How neuroscience and communication can help event marketing

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How neuroscience and communication can help event marketing
Source: Reed Exhibitions
November 24, 2022

The specialist details the process that marketing professionals can carry out to increase their sales

Tom Roach, VP of Brand Strategy at Jellyfish and Knowledge Theater speaker at this year's IBTM World, explained to Mike Fletcher how neuroscience and a greater understanding of communication principles can help event marketers .

Q: You talk about the human brain as a constant that, if fully understood, can help event marketers better understand audiences and how to reach them. Can you elaborate?

A: We are obsessed with technology and change in marketing. But the one thing that never changes is the human brain. It is the hardware that all the software involved in event marketing and event design runs on. Our emotional responses to things are programmed. So how you communicate your event brand is all about harnessing those responses by creating powerful and consistent cues that align your activity with people's emotional and subconscious habits. You don't need people to love your brand, you just need to make them think of you so that they regularly choose you over your competition.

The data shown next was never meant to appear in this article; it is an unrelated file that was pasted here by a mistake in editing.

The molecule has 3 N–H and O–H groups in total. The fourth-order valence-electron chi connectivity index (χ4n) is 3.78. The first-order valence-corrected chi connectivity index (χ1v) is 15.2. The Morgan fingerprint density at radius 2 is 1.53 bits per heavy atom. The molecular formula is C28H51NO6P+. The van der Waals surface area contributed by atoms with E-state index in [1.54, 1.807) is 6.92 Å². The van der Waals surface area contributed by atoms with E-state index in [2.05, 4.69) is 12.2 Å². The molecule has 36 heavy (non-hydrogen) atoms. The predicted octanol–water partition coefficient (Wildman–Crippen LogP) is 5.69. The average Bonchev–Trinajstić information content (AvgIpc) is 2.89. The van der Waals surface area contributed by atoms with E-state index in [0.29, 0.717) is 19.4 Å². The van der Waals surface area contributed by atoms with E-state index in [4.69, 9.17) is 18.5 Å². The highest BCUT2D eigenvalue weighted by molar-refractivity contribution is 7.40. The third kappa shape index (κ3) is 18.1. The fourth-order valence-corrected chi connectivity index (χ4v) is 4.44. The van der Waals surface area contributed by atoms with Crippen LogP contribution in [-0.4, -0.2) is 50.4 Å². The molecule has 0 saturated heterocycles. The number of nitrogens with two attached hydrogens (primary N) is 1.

Q: How does the way the brain works affect people's behavior when they attend an exhibition or event?

A: Psychologist Daniel Kahneman described the two systems of thought processes that govern all human behavior and decision making. System 1 is fast, intuitive, automatic, lazy, and effortless, and it governs the vast majority of our decisions and behavior. System 2 is slower, more conscious, more deliberative, and more effortful, and is responsible for only a small minority of our behavior. So although people assume that we are thinking, feeling creatures, we are actually sentient, thinking creatures.

In environments that provide sensory overload, people's System 1 thought processes will be much more powerful in choosing which path to take than System 2 thinking. In terms of event design, therefore, that is possibly why Show organizers always seem to place the bar in the center of the floor plan or why a simple yet effective and eye-catching booth or brand design is better for attracting new inquiries.


Q: Of your seven principles of effective marketing communication that will always hold true because they are based on how our brains work, which one comes first?

A: You have to start by reaching as many people as possible and grabbing their attention through creativity. It's a good place to start, as it reminds you that most people in any given period of time just aren't that into you. As Martin Weigel says: "The health of your brand depends on a lot of people who don't know you well, don't think much of you, and don't buy from you often, if at all."

So remember, your most important audience isn't as obsessed with your brand as you are, and don't just talk to existing fans. You need to reach people en masse and start by delivering universal human truths.

Once you've captured their attention, you can influence individual emotional responses, something events do incredibly well by delivering consistent, distinctive, and motivating content.


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